By David Pendered
Nature abhors a vacuum – the truth of the maxim is evident in the ongoing efforts to develop a grassy plot that neighbors have embraced as their park near Lenox Square. First it was a high rise apartment building, now the proposal is a senior living facility.
The proposal for the senior facility in Brookhaven is slated for consideration April 3 by Brookhaven’s Planning Commission. In 2017, a developer withdrew a rezoning application after the commission delivered an unfavorable recommendation on a request for permission to develop a high rise apartment building.
On any given weekend, this grassy plot is a place where dogs and their companion people can be seen playing catch with balls and other toys. Parents and toddlers are not rare a sight on breezy afternoons, trying to persuade a kite to rise and float past nearby office windows. The area provides a green vista to joggers and walkers who pass on a paved sidewalk, separated from vehicles by a row of trees.
The plot also is near the heart of the former Standard Club, a private golf course. The club sold the parcel for development of office buildings and residences, and relocated to Johns Creek.
The current development proposal is to use four parcels of the site to build a facility for senior residents. The pending rezoning states the facility would have four or more units, but doesn’t specify the number, according to a city record.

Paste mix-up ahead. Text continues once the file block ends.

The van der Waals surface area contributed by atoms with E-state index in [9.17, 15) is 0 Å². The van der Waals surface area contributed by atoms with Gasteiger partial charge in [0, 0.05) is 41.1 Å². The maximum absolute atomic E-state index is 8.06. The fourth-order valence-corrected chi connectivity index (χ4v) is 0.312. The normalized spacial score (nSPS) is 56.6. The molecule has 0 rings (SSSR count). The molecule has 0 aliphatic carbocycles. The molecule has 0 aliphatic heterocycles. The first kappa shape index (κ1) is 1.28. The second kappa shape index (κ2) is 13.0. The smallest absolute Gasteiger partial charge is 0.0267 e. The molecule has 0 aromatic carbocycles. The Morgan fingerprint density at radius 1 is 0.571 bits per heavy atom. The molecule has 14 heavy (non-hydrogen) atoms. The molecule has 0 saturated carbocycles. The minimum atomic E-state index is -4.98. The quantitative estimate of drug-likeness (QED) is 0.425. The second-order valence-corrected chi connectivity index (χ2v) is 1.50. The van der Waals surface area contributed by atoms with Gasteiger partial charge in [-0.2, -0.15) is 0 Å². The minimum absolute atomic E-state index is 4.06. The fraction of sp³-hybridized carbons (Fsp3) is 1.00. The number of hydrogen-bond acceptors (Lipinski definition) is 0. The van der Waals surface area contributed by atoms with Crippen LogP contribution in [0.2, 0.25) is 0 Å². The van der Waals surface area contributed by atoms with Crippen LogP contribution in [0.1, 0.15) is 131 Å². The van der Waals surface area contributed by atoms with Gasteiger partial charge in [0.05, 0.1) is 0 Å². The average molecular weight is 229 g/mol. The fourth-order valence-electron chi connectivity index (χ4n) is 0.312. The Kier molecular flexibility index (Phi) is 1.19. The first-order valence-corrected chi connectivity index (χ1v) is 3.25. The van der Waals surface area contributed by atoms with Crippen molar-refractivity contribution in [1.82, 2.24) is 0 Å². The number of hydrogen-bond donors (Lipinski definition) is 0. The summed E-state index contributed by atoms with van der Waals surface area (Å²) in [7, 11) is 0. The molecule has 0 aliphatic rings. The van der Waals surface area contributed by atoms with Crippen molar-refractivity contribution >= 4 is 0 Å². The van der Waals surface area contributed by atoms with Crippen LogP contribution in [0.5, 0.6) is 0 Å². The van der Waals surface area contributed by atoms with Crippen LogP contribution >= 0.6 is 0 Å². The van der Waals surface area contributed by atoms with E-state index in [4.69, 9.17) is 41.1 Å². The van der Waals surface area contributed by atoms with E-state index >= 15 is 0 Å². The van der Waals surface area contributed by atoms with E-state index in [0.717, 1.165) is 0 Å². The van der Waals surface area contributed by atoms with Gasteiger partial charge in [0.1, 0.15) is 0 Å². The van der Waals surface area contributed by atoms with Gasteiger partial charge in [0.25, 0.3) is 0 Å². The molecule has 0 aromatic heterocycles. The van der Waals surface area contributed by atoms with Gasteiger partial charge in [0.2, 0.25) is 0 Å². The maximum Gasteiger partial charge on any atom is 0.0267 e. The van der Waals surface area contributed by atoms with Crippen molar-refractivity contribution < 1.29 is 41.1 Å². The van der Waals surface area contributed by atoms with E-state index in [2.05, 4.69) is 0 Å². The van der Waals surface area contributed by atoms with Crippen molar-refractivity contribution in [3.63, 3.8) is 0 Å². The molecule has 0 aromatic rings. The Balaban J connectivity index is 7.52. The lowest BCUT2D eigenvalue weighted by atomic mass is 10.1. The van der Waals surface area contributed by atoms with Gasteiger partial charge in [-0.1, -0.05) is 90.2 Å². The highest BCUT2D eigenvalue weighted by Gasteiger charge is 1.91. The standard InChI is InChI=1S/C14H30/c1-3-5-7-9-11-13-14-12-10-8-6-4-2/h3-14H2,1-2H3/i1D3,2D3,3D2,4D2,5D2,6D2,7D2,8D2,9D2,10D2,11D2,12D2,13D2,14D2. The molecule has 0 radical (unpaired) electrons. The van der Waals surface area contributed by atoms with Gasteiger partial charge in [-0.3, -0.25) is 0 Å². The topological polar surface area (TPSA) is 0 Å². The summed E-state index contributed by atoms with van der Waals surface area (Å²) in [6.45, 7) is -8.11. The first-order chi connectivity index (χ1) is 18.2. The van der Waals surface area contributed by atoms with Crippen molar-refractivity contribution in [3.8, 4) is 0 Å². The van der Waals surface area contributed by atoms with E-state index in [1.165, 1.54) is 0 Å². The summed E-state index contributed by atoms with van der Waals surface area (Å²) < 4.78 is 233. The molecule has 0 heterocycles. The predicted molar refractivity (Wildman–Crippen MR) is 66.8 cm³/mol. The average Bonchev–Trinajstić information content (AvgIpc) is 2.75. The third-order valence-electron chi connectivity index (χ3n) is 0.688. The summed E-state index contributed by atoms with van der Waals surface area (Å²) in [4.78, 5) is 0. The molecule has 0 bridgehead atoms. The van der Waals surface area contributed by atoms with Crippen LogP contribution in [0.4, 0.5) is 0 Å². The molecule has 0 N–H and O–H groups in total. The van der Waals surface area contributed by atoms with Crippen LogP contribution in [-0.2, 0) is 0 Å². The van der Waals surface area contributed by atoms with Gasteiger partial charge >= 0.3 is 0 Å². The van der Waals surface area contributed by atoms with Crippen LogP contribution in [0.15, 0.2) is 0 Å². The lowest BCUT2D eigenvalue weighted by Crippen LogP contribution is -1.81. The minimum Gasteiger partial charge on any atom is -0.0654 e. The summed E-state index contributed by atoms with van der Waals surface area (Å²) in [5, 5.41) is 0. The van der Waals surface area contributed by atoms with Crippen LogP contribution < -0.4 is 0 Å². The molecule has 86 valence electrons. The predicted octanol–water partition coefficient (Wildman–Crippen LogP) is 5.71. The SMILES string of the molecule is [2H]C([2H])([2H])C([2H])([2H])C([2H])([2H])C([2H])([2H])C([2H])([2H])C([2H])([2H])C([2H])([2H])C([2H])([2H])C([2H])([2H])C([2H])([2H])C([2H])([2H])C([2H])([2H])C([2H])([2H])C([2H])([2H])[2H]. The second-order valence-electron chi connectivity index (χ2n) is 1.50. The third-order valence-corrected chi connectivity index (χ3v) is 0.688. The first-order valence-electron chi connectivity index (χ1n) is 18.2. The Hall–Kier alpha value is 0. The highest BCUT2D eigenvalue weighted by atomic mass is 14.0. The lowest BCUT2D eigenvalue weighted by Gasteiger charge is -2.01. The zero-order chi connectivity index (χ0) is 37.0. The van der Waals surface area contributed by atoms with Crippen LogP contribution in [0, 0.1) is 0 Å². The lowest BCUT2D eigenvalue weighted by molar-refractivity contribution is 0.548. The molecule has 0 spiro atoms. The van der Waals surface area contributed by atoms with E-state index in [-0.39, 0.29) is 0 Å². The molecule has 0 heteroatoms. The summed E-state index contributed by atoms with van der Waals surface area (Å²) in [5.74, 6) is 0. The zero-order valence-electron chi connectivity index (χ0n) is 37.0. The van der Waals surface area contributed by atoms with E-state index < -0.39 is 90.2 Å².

The land now is zoned for office and institutional uses, and would remain so if the request is approved. The rezoning application covers the addresses of 1035, 1045, 1055 and 1065 Lenox Park Boulevard.
Two related requests are pending on the site:
- A request for a zoning variance to waive the city’s workforce housing requirement;
- A special land use permit to allow the facility to be built.
The two requests are slated to be heard April 3 by the Brookhaven Planning Commission. If the requests remain active, the Brookhaven City Council is to consider the matter at its meeting April 23, according to the notices posted on the property.
The April 3 hearing is to be the second time the Planning Commission has considered the current request. At its Feb. 6 meeting, the commission voted to defer the matter for 60 days at the request of the applicant, Greystar GP II, LLC., according to minutes of the meeting.
Atlanta real estate attorney Carl Westmoreland said at the meeting that Greystar requested the deferral in order to address concerns raised by residents of the surrounding area. Two area residents spoke in opposition of the development, records show.
This is far from the first time a landowner’s plans to develop a vacant site have rubbed neighbors the wrong way, particularly on land where the landowner allowed the public access to the property.
One situation that resulted in a significant hue and cry involved vacant land where the owner allowed a youth soccer league to practice and compete near Stone Mountain – at no cost to the parents or organizers. Protests followed the landowner’s decision a few decades ago to develop the site. Ultimately, the soccer league found other property for the youngster’s use.